Nah! This is just silly. In some cultures it is okay to beat a dog to death because it is believed that the hormones released will make you strong if you eat it. Itís barbaric.

Sure, but thatís nowhere near the scale of what we are considering here.

And itís also a bit -Paternalistic? Imperialistic? Condescending? I donít know the right word but maybe you get the gist -in my view, to judge other cultures by the standards of our own culture.
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Old 9th February 2021, 06:07 PM   #86
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Originally Posted by xjx388 View Post
But what is suffering? Being raised as a captive only to be killed for food in the prime of life might rank up there -IF we judge such things on human standards. But these are animals, they donít feel or emote like we do. They live in a natural world where a predator will literally chase them down, fight them to the death, rip them apart and eat them raw.

And very few places, especially in the First World, kill animals in the most horrific way imaginable.
what is suffering? I think youíll get different answers depending who you ask. some people do consider caging them to be suffering also, they pay extra for meat not treated in that manner. some people donít eat meat at all. people have different views on the ethical treatment of animals. even if other animals would tear them apart in the wild.

I would have thought everyone could agree at least that unnecessary suffering is bad.

Iíd agree that most first world countries donít do that, because itís unnecessary. Iím only telling you that because you wrote this which seems to indicate that since you canít completely eliminate suffering any efforts to minimize it are nonsense. The just donít agree with that sentiment

Quote:
I find the idea that there is an ethical way to treat an animal that you going to end up killing so that you can sell its meat for profit to be a little...weird. Feel-good nonsense really.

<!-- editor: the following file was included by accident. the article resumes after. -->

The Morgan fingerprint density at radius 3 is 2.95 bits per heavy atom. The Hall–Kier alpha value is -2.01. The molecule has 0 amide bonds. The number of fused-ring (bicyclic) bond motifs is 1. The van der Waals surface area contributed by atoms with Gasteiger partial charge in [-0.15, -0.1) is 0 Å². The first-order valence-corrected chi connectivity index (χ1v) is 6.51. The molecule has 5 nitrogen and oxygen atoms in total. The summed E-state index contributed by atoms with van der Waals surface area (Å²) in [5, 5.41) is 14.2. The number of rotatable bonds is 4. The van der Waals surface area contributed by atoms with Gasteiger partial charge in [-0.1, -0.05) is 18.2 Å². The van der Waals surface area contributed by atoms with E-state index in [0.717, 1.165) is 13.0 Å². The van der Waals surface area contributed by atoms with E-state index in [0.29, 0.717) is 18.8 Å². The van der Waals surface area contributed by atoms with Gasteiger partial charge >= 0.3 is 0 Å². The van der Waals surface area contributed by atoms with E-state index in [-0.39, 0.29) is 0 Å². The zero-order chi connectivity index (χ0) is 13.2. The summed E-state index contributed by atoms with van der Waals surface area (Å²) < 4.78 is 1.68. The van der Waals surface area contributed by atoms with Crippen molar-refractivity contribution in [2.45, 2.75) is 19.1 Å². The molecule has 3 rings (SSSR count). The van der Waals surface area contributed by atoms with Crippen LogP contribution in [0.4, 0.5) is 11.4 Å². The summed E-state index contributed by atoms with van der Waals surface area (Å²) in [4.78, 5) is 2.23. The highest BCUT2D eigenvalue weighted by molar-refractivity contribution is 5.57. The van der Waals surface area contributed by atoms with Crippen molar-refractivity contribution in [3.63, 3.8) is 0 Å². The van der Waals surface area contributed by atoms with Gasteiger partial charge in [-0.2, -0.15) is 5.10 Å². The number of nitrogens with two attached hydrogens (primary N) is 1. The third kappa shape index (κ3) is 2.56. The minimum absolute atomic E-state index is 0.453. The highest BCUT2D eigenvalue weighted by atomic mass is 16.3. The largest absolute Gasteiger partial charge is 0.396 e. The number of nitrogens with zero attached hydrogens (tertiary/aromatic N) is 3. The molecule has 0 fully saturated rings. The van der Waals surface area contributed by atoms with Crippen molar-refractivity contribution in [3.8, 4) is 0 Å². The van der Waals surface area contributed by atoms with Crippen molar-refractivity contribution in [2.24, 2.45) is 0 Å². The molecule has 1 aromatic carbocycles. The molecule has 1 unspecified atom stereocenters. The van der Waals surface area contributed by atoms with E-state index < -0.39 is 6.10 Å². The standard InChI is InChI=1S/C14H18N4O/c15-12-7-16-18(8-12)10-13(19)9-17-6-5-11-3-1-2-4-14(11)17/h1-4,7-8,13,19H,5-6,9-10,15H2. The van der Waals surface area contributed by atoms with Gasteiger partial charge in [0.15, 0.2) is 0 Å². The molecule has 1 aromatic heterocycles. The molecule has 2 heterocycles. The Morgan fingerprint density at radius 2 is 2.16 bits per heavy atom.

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Old 9th February 2021, 06:08 PM   #87
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Originally Posted by Cavemonster View Post
In my personal experience (anecdote, I know) the vegetarians, vegans, and people who attempt to eat less meat or more humane animal products (in my experience) are the most likely to also take human labor conditions into account.

I also have met zero vegetarians or vegans who consider themselves morally pure. Again, that's my anecdotal experience, but it's been so consistent, I would be surprised to find it's a common sentiment.
We can all imagine what the Venn diagram of vegans and people concerned with the treatment of migrants looks like
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Old 9th February 2021, 06:19 PM   #88
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Originally Posted by dirtywick View Post
what is suffering? I think youíll get different answers depending who you ask. some people do consider caging them to be suffering also, they pay extra for meat not treated in that manner. some people donít eat meat at all. people have different views on the ethical treatment of animals. even if other animals would tear them apart in the wild.
True story: I once, for a podcast, attended a talk by an animal psychic and animal activist, who once went to France and communicated telepathically with cows. I asked her if the cows knew that they'd been bred for captivity. She said that she didn't think that was true. She was a husbandry denier.

I also told her that if you don't milk a dairy cow on a daily basis it runs a risk of developing mastitis and dying. She denied that, too, and every other person in the room (who wasn't with me) agreed with her. I was really popular at that meeting.

I guess my point is that for some people, there is no such thing as the ethical treatment of animals. All treatment of animals (except I suppose via telepathy) is unethical.
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Old 9th February 2021, 06:39 PM   #89
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Originally Posted by arthwollipot View Post